Dedicated time with your manager, focused on what’s important to you.
One-on-one meetings are an opportunity for individuals to meet with their manager and discuss anything they want, in private. If you're one such individual, then this is your time! You set the agenda, format, and location. During this time, you can give feedback, build and enhance trust with your manager, discuss new ideas and problems, and brainstorm on ways to advance your career.
At Obvious, our goal is to create an environment where everyone feels empowered, supported, and heard. To accomplish this objective, we must create a safe setting for you to discuss your ambitions, concerns, and suggestions.
The direct report decides the agenda of the one-to-one with their
manager. If you're a direct report, we recommend creating a format that
works best for you, and it may change each time, depending on your
priorities. We also recommend focusing on topics that pertain only to
you. In other words, things you are not ready to discuss in front of the
entire team might be a good fit for discussion here.
We suggest covering: positive work events, negative work events, manager feedback and outside life. Each one-on-one, though, does not need to cover all four areas. These proposed topics provide general guidance, but the direct report has ultimate control.
We try not to pry into the personal lives of direct reports but,
sometimes, it is beneficial to share what goes on in life outside of
work. As an organisation, we may realise that a direct report is going
through something personally that causes distractions, or is dealing
with a health issue that sometimes requires time away from work during
normal business hours. We'd encourage all direct reports to speak as
freeely as possible and know that information shared will always be
In addition, it is helpful for managers to know what motivates direct
reports. If an individual's life’s goal is to open a design school, we
could talk about the skills necessary for that to become a reality and
how we can develop those during the time spent at Obvious. We understand
that people’s aspirations change. One may not want to be in a current
job forever. If an individual wants to do something else in life, we'd
like to support that and help them see success in that goal.
One-on-ones are the time for direct reports to speak about whatever
they want. Each meeting may focus on a different topic or could be a
continuation of a previous conversation. If you're a direct report, you
call the shots!
Positive Work Events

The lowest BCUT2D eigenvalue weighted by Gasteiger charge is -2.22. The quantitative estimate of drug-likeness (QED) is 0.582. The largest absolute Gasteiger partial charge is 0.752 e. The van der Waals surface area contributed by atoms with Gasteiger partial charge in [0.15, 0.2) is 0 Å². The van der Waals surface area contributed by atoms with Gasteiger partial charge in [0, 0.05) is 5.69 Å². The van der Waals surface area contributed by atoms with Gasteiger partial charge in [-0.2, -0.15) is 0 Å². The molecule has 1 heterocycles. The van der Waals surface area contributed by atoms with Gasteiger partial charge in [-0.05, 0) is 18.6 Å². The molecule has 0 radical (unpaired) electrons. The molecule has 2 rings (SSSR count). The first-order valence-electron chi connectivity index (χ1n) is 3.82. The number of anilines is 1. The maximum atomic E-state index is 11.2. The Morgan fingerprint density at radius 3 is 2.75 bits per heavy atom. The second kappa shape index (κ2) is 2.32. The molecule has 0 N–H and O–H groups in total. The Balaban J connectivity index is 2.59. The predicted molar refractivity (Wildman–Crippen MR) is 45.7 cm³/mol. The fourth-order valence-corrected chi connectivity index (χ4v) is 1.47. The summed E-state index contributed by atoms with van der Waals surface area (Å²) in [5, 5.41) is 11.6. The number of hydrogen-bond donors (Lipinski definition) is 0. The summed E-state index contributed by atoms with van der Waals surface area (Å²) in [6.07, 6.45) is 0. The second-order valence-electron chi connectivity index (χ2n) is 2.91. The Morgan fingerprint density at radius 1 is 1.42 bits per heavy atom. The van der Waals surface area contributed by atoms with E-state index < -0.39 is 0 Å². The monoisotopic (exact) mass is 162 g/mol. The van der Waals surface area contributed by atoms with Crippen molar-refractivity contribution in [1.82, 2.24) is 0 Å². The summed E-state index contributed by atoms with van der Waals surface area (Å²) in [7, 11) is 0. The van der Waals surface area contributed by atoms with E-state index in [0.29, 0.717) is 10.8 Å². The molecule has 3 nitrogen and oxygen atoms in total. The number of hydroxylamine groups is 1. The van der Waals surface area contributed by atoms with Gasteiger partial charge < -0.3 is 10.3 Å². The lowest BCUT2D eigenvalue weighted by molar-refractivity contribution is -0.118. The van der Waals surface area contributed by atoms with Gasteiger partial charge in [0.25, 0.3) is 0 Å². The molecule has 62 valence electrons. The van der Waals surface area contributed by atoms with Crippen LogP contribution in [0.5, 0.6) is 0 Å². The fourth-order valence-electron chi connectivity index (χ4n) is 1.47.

Discussing what drives individuals shows managers what each person
enjoys and wants to do. By conveying this information, it makes it
easier for managers to provide more of those opportunities. Here are
some factors that direct reports can consider sharing during this
We always encourage answering the following question during our
one-on-ones: What motivates you to come to work? When we're excited to
come into the office, then we're likely to be more productive, and that
energy is contagious! At Obvious, we want to do what we can to keep
everyone motivated, and we'd say this comes of learning about each
New ideas are like infants: innocent and fragile. They need care and
nurturing before they stand on their own. This one-on-one time is great
to understand any new ideas that an employee may have, then brainstorm
and ask for constructive guidance before rolling it out on a larger
scale. These ideas could be small items — like a new type of coffee — or
larger suggestions, such as a new way to work with a client. At
Obvious, creativity is crucial, so we always recommend using this time
to strengthen ideas at their inception.
We encourage direct reports to share their aspirations and areas that
they're trying to improve. We then offer guidance, if they want it, on
what they can do to move in that direction. This discussion will not
replace the bi-yearly Career Conversations or day-to-day feedback, but
rather, it may serve as a midpoint check-in to ensure progress regarding
each individual's path.
Negative Work Events
We spend a lot of time at work, so we try to make the experience a
pleasant one. To do that, managers also needs to know what is not
working for their direct reports. While we don't want these meetings to
turn into gripe sessions, we'd still recommend voicing frustrations so
that the manager and direct report can find a solution together.
Here's another question that we think needs to be asked at these
one-on-ones: What do you dread about coming into work? If you're the
direct report, let your manager know what that is. Odds are you and your
manager together can resolve the issue. It's handy to come in with
possible solutions, but if there isn't any in mind, that's fine too
because you can then brainstorm together.
If, as a direct report, you experience roadblocks that impede doing
your job or make you feel unproductive, we'd recommend letting your
manager know. This way, you can look for answers or workarounds
together. It may take a few attempts, but it works as long as you
continue to address the problem.
Bring up things that are in the back of your mind. Sometimes it could be something you can't quite put your finger on, but understand that something isn’t quite right or could be improved. Or maybe the problem is clear but there's a need for external support and advice. In either case, it's best to be as honest as you can!
Feedback for the Manager
It's good practice for individuals to provide their managers with
immediate, personal one-on-one feedback regularly, whether after a
meeting, privately, or through written communication. However, sometimes